So what is this hope we are called to?  When I ask this question of other believers it often amazes me the silence I get in response.  Most will eventually get a response out, but it is apparent that it is not something that they are eagerly anticipating.  It seems rather to be something that is so far removed from their daily lives that it has little impact. But it is clear from reading the New Testament, especially Paul, that this hope was a major motivating factor for his life.

It is not uncommon to hear believers talk about salvation as an event in their past, the specific time when they surrendered their lives to the lordship of Jesus.  But it means so much more than that.  The New Testament talks about salvation in a present tense, work out your salvation, as well as in a future sense, now is our salvation nearer than when we first believed.  In 1 Thessalonians 5:8 Paul tells us to put on the hope of salvation as a helmet.  We will be delivered, or saved, out of this corrupt and failing body and world, and we should hold onto that expectation as a helmet, protecting us from the struggles and trials of this life as well as the pleasures and distractions of life here.

In Acts 23:6 & 24:15 Paul expresses his hope as concerning the resurrection of the dead, that his life here is not the end of the read, but only a step along the journey.  He also expressed this thought in 1 Corinthians 15:19, that this life is not all there is; if it was, we are to be pitied.  While resurrection is not all of the hope I have, it is a critical part of it.  Without resurrection, when I die in this life, it is over; there is nothing to look forward to.

In Titus 1:2 & 3:7 Paul expresses our hope as concerning eternal life.  Resurrection does not just lead to another temporary step, or series of steps, that eventually come to an end.  Instead we look forward to an eternity in fellowship with God.  Often we think of eternal life as simply living forever; but Jesus defines it in John 17:3 as knowing the Father and Jesus Christ.  Eternal life is not simply living forever; it is living in relationship with our creator and God.

And finally, in Romans 5:2 & Colossians 1:27 we see the expression hope of glory.  I am looking forward to experiencing the glory of God, and not merely as a spectator.  My experience with the glory of God will be very personal and first hand as a child of God and in intimate communion with him.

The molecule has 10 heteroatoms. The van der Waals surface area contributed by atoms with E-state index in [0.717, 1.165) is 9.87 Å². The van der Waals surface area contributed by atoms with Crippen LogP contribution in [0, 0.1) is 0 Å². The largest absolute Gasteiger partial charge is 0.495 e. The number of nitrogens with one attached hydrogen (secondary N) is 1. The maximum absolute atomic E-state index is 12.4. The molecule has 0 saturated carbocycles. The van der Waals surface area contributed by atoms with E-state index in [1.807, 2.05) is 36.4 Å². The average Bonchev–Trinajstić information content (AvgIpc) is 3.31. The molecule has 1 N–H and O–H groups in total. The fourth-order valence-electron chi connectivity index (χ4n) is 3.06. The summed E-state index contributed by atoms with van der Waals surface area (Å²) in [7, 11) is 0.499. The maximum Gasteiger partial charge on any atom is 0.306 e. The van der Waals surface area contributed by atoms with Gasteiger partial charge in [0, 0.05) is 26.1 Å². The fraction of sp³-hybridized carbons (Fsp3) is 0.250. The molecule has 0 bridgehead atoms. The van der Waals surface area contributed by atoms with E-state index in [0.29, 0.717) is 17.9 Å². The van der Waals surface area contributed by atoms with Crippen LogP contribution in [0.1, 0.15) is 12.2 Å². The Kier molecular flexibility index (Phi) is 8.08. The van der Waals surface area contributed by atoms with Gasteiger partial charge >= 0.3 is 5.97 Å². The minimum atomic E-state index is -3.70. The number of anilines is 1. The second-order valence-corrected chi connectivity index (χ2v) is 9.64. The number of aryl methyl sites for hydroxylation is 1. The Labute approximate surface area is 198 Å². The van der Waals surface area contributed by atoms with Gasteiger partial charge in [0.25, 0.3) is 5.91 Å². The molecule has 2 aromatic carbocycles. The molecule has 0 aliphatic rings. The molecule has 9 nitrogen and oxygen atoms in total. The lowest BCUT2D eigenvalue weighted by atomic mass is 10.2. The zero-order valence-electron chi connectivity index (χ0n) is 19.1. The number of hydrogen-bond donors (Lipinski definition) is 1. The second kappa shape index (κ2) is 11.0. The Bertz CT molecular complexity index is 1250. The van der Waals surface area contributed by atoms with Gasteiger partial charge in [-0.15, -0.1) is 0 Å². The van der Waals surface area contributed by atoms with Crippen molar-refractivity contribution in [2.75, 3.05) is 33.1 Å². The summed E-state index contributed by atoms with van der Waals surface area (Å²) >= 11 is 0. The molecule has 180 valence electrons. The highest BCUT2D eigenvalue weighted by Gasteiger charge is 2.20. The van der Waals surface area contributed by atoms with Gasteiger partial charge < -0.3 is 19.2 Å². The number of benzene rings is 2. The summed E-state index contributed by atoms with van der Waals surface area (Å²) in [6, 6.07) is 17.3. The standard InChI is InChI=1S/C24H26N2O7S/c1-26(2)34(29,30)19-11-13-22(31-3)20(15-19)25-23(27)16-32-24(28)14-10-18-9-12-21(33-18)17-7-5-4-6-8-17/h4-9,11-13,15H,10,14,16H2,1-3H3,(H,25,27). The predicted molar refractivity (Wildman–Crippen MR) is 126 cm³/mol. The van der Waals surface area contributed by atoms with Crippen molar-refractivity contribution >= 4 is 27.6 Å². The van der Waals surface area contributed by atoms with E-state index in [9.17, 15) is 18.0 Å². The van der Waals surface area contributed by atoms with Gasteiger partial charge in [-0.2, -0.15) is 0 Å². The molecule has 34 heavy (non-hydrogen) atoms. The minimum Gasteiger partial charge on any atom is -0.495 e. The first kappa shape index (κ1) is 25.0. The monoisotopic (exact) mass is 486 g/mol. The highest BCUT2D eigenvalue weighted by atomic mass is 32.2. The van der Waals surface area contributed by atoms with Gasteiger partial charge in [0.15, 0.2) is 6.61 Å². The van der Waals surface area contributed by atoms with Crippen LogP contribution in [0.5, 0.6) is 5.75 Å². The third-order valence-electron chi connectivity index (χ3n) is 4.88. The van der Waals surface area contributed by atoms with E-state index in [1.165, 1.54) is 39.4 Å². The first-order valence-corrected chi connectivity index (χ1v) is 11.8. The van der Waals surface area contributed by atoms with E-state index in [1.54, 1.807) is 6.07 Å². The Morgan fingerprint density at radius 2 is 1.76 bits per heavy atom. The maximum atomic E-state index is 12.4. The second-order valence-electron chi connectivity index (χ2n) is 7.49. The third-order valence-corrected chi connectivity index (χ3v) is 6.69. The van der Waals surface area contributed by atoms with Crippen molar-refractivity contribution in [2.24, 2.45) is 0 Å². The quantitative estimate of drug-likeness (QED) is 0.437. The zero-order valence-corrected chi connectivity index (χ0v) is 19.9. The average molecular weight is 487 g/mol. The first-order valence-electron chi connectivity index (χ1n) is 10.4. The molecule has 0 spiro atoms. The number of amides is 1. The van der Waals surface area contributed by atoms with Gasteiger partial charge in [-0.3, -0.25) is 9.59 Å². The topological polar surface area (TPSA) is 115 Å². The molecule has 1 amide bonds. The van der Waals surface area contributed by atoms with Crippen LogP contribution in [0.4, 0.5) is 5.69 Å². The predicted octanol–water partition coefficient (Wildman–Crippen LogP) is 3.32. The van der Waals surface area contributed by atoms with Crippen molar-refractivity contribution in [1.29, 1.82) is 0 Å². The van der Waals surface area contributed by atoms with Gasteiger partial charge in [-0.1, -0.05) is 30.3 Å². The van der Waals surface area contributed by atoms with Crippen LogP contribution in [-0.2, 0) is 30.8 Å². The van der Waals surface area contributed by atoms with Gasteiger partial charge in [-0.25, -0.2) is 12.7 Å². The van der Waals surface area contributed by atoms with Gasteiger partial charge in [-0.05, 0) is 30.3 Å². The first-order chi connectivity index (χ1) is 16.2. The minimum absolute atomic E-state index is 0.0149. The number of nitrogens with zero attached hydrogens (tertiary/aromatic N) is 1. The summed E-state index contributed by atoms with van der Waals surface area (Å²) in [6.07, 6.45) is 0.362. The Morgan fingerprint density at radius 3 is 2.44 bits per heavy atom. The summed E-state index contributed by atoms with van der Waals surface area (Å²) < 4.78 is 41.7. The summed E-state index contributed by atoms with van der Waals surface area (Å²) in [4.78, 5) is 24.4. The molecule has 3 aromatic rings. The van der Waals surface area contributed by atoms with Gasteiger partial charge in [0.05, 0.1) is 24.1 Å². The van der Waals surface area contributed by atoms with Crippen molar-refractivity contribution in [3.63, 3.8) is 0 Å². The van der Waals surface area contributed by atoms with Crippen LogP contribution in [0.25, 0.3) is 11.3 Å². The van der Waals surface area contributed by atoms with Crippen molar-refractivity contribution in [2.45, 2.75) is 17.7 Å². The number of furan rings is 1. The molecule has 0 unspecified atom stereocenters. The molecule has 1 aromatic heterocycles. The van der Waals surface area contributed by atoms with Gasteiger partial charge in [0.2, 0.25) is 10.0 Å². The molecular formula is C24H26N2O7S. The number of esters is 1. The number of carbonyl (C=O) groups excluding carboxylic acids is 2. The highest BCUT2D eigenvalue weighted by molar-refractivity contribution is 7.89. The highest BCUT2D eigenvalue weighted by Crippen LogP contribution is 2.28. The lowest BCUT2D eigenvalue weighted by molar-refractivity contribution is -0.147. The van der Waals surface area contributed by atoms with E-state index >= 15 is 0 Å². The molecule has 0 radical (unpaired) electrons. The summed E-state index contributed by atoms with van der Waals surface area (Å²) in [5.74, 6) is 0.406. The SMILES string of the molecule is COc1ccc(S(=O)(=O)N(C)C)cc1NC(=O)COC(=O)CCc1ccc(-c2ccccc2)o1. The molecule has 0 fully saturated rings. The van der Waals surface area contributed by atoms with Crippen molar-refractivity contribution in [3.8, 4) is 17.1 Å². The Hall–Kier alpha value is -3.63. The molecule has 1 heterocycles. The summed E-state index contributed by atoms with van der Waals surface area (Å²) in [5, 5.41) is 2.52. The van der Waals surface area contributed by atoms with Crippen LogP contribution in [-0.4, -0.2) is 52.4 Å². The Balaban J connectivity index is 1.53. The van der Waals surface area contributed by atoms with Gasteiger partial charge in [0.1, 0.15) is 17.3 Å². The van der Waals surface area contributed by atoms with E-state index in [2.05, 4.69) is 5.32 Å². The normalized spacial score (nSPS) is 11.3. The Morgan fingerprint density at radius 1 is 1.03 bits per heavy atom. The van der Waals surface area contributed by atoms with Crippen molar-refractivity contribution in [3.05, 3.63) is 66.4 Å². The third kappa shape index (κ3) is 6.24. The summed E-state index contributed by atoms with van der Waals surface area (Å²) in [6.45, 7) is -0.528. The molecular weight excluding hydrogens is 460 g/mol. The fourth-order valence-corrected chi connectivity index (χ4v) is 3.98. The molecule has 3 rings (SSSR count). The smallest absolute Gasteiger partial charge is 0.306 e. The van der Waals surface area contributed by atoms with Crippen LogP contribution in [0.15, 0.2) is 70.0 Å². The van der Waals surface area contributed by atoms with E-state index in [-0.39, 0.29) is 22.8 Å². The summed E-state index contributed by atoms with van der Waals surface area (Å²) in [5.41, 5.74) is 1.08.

The hope of salvation, the hope of resurrection, the hope of eternal life, and the hope of glory; all of these are really aspects of the same hope.  Death in this life is really the entrance into the life that God is even now preparing me for.  I do not know nearly as much about that life to come as I would like to.  But I look forward to it with confident expectation.  And that expectation should have a dramatic impact on life today.  The more I look forward to that day, the more it will effect today.

What difference does it make?
If I have no hope for the future then I might as well enjoy this life to the fullest (1 Corinthians 15:3).  But as believers we do have that hope, and it should impact today.  If it makes no difference to the way I live today, is it really hope?

Colossians 1:3-6 describes two impacts that our hope for the future has on our today.  The first is that it enables me to have faith in Christ.  Sometimes there is some overlap in faith and hope, but here I believe Paul is saying that because of the hope we have, we are able to walk by faith today.  I can trust him now because I know he has my future.

The second impact mentioned in this passage is that I am enabled to love my fellow believers because of my hope.  Because we share a common hope we are drawn together.  And because we will spend eternity together, it behooves us to learn, not just get along, but to be one in heart and mind.

The author of Hebrews (6:19) describes this hope as an anchor for the soul; an anchor that is in the most holy place where God dwells.  No matter what storms of life may blow, that anchor will not drag and will keep us secure.  There are many things in this world that we might be tempted to put our hope in, but all of them could let you down and cause a shipwreck in your life.  But if our hope is in God and what he is preparing us for, then we are secure.  Even if we lose everything in this life, it is nothing compared to what is to come.

In Peter's first letter (1:13) he tells us to set our hope fully on the grace to be given us, and to do it with minds that are fully alert and sober.  The hope I have should not be something I keep on a back shelf and just pull out when I need a little boost.  Rather, it should always be at the front of my thoughts.  If that hope is ever before me, the tendency I have to get caught up in the things of this world would be tempered by the recognition that they are only temporary, and at most a faint imitation of what is to come; nothing to hold to or trust in.